"Twilight" delights "Harry Potter" fans

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by Daniella Choynowski

I'd like to first state that I am a die-hard Harry Potter fan, the kind that goes to book releases and movie premieres in costumes. My friend Brandi, on the other hand, takes it a step further. She recently went to  a Harry Potter convention called “Terminus”. As Brandi was telling me about the convention, she mentioned that some people had come dressed as characters from Twilight. It dawned on me that Twilight was quickly becoming the “New Harry Potter”. Naturally, I was intrigued.

When I asked Brandi if she'd read the Twilight series, she turned to me, gave me a dirty look, and said, “Oh, you're going to hate it. It's so poorly written. I could barely make it past the first few chapters.”

I knew that Brandi had to be exaggerating a bit. So I began asking other friends and acquaintances whether the book was worth reading. The reactions were split down the middle: some loved (really loved) the series, while others had a reaction similar to Brandi's.

I decided to start at the beginning, and find out myself.

I can certainly see where people would get the idea that Twilight is poorly written. The first few chapters move extremely slow, so now I know not to trust opinions of people who haven't made it up to chapter 6, where we find out a very important detail about Mr. Cullen.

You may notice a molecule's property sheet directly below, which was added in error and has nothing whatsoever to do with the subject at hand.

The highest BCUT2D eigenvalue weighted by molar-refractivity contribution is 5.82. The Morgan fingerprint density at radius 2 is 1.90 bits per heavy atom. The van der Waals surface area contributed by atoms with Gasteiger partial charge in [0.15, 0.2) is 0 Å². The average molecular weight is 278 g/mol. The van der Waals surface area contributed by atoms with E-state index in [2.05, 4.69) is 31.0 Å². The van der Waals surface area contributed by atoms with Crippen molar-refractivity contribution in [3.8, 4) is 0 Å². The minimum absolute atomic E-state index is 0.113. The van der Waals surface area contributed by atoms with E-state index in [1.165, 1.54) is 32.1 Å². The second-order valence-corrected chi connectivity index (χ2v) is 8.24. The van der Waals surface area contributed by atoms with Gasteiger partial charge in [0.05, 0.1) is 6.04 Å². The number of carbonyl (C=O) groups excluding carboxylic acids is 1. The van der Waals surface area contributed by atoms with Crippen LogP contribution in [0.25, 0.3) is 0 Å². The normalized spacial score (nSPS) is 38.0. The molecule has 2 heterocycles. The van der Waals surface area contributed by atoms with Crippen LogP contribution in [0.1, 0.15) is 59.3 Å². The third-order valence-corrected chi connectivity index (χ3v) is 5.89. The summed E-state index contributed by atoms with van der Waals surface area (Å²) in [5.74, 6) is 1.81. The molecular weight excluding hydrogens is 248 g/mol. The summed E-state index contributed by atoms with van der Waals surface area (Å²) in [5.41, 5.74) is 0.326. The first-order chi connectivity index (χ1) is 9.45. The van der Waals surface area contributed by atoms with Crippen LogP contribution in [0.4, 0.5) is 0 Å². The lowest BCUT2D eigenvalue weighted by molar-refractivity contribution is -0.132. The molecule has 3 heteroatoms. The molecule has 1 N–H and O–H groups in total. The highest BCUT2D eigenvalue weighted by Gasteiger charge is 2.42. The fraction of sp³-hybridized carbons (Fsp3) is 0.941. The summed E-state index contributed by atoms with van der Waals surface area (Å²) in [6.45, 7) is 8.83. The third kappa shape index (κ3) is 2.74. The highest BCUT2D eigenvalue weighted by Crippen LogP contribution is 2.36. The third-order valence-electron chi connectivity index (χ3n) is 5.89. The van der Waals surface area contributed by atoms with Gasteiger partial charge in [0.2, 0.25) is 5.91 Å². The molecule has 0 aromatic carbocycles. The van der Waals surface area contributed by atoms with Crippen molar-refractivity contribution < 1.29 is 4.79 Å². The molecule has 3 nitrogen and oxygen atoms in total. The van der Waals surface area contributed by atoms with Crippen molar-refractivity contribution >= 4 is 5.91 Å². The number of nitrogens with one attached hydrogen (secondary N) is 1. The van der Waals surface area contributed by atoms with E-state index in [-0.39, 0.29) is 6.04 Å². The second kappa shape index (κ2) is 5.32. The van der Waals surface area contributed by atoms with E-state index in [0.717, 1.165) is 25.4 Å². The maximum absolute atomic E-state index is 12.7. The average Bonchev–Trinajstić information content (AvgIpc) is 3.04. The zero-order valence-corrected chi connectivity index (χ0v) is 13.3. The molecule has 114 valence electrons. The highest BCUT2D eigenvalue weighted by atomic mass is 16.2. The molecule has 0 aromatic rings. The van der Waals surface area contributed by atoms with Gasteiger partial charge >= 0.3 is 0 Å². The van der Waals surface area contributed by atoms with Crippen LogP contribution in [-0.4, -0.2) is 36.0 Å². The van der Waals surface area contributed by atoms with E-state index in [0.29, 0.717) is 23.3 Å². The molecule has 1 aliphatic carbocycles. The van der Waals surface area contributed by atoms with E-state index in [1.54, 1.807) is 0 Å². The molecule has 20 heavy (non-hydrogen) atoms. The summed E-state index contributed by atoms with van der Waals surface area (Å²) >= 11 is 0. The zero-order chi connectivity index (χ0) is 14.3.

Moreover, the book is full of melodrama. I get it, Meyers. Edward's a vampire. Ergo, there's going to be an element of danger present. I don't see the need to use such phrases as, “This decision was ridiculously easy to live with. Dangerously easy” (140). I can hear the “bum bum bum” in my head.

Remember in middle and high school when your English teacher would praise you for using flowery, descriptive language. Stephanie Meyers has not forgotten this rule, for the book is full of eye-roll inducing sentences that continually describe Edward's physical appearance, like “His beauty stunned my mind.-it was too much,an excess I couldn't grow accustomed to”(281). I still can't figure out the audience that Meyers was writing to. Sometimes, Twilight felt like a adolescent/high school problems book, at other times an adult romance novel. I guess maybe she was trying to draw both audiences.

Despite the literary critics in me, I liked it. Edward's “perfection” (481) was no match for the terrible writing an juvenile descriptive techniques.

I'm almost ashamed to say that I liked Twilight.


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